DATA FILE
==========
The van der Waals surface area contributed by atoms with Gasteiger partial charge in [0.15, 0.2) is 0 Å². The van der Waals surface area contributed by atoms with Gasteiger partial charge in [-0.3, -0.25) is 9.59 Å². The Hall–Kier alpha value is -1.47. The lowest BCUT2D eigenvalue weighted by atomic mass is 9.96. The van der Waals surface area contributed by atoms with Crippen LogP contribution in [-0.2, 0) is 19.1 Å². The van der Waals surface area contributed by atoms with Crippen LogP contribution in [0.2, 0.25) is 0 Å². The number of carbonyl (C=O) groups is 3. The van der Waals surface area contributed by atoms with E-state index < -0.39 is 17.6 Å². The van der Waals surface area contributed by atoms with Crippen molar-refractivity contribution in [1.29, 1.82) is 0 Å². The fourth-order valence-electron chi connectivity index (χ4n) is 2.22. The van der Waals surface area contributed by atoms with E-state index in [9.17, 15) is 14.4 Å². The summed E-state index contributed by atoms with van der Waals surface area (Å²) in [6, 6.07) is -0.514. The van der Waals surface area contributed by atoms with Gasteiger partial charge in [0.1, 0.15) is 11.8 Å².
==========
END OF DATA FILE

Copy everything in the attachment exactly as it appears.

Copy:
The van der Waals surface area contributed by atoms with Gasteiger partial charge in [0.15, 0.2) is 0 Å². The van der Waals surface area contributed by atoms with Gasteiger partial charge in [-0.3, -0.25) is 9.59 Å². The Hall–Kier alpha value is -1.47. The lowest BCUT2D eigenvalue weighted by atomic mass is 9.96. The van der Waals surface area contributed by atoms with Crippen LogP contribution in [-0.2, 0) is 19.1 Å². The van der Waals surface area contributed by atoms with Crippen LogP contribution in [0.2, 0.25) is 0 Å². The number of carbonyl (C=O) groups is 3. The van der Waals surface area contributed by atoms with E-state index < -0.39 is 17.6 Å². The van der Waals surface area contributed by atoms with Crippen molar-refractivity contribution in [1.29, 1.82) is 0 Å². The fourth-order valence-electron chi connectivity index (χ4n) is 2.22. The van der Waals surface area contributed by atoms with E-state index in [9.17, 15) is 14.4 Å². The summed E-state index contributed by atoms with van der Waals surface area (Å²) in [6, 6.07) is -0.514. The van der Waals surface area contributed by atoms with Gasteiger partial charge in [0.1, 0.15) is 11.8 Å².